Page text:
There are plenty of real estate investment and management companies operating across the country. Most have their own unique take on the business, owing to their respective strengths and weaknesses.
For Toronto-based Crown Realty Partners, which has more than $1 billion worth of assets under management in the GTA, it’s all about vision and control.
“Probably the largest thing that sets us apart is that we are in full control of any asset management plan,” explained Les Miller, Crown’s managing partner of real estate management. “We don’t rely on third parties, everything is in-house from construction to leasing to property management.”
That approach allows the company to work “faster and better,” he added.
Crown, which is backed by pension funds and other large investors, is a picky purchaser, Miller explained.
“There are two things. We stabilize them from an income point of view.”
That might include instituting a lease up program, filling a stubborn vacancy or preparing for a future wave of lease expirations.
“We try to take the risk away from the income and stabilize it. The second thing we try and do is most of these assets have not really had any “vision” to them, it is like fix what is broken and repair,” he said.
Many of the buildings Crown has purchased are Eighties-era properties with amenities that date back to that less tenant-friendly period.
Often when the company purchases a property it will add features such as bicycle lockers, showers, electric car charging stations and a free Wi-Fi in common areas.
It’s a downtown approach but elements of it can be adopted in the company’s most suburban holdings, Miller argued. “You certainly don’t have the bike storage demand, but there is probably more car parking with electric car charging in the suburban locations.”
Food and transportation services
Crown looks to add food and transportation services to properties if it finds them to be inadequate. For example, it operates a shuttle service from a few of its Toronto properties (one links its building at 155 Gordon Baker Rd. to Fairview Mall) and another links Union Station to its 901 King St. W. building (shown in the image above).
“I think a lot of our competitors, they sit down, they go through the financial analysis and look at really pushing the rents,” he explained. “There is nothing wrong with that as their rent strategy. We look at it: how do we make this place a good workplace for the employers out there? What are people out there looking for to offer to their employees?”
It’s not a unique viewpoint, as most properties owners are trying to up their appeal to attract new tenants and keep the ones they already have.
Miller contends Crown wins out when it comes to actually carrying through on its upgrades. “I think everybody has great ideas,” he said, “but I don’t think any of them execute as well as we do.”
Crown currently owns the vast majority of the 36 buildings (5.2 million square feet of office space) it operates in the GTA.
The company can carry out property management on a third-party basis, but it is not its main business. “We haven’t typically gone to the market to offer our services as a third party unless there is a telling story where we believe that we can make a difference.”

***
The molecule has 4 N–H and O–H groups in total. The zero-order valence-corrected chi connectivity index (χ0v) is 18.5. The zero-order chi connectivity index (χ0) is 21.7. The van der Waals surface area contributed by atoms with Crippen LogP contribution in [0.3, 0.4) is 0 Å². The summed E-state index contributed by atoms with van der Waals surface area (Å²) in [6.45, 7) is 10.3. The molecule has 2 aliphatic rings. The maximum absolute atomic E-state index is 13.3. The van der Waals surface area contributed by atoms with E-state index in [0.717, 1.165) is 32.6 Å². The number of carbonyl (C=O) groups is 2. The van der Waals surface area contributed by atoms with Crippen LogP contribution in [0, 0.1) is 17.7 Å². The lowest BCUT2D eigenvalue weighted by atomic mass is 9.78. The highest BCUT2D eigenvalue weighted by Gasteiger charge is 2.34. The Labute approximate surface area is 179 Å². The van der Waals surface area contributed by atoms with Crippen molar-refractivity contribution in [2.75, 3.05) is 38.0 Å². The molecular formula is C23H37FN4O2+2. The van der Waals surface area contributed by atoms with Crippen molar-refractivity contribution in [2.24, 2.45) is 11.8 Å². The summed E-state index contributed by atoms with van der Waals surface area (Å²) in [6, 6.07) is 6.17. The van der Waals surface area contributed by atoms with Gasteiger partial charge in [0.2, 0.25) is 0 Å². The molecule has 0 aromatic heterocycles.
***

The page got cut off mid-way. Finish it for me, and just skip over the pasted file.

Crown did add a property management contract this month: for the 371,000-square-foot Munich Re Centre at 390 Bay St by owner Munich Re.
“We thought we could add value so we bid on the contract – we bid against national firms, some very big firms, and we were selected.”
Given its location close to the city’s main courts, the building’s main tenants will be law firms and other associated businesses rather than major financial firms.
Miller would not say what is in store for Munich Re, beyond the “high-quality, cost-efficient and sustainable environment” for its tenants, as related in Crown Realty’s recent announcement of the contract win.
“We do have a vision of what we would create as services in the building. It’s a little more than just bike racks, it is a whole style of how we manage.”
Crown Realty used to operate in Winnipeg before retreating back to its GTA base. It is currently entertaining the idea of expansion once again.
“We have looked at should we take it outside of the GTA? I think there is opportunity in other markets outside of this one.”
Given the company’s preferred strategy of purchasing and breathing new life into under performing properties, a logical question would be just how big is that base of potential acquisitions? Given all the attention paid to building operations, it might appear opportunities would be few and far between.
Miller said that is not the case.
“There are lots of properties that fit that criteria. The problem that we are running into, no different than anyone else, is the pricing expectations from the vendor who just thinks there is so much capital” to buy properties.
“The only time performance really rises to the top is in a poor economic (environment). When there is so much money chasing product, and not very much product, you don’t have to run a property very well to get a good price.”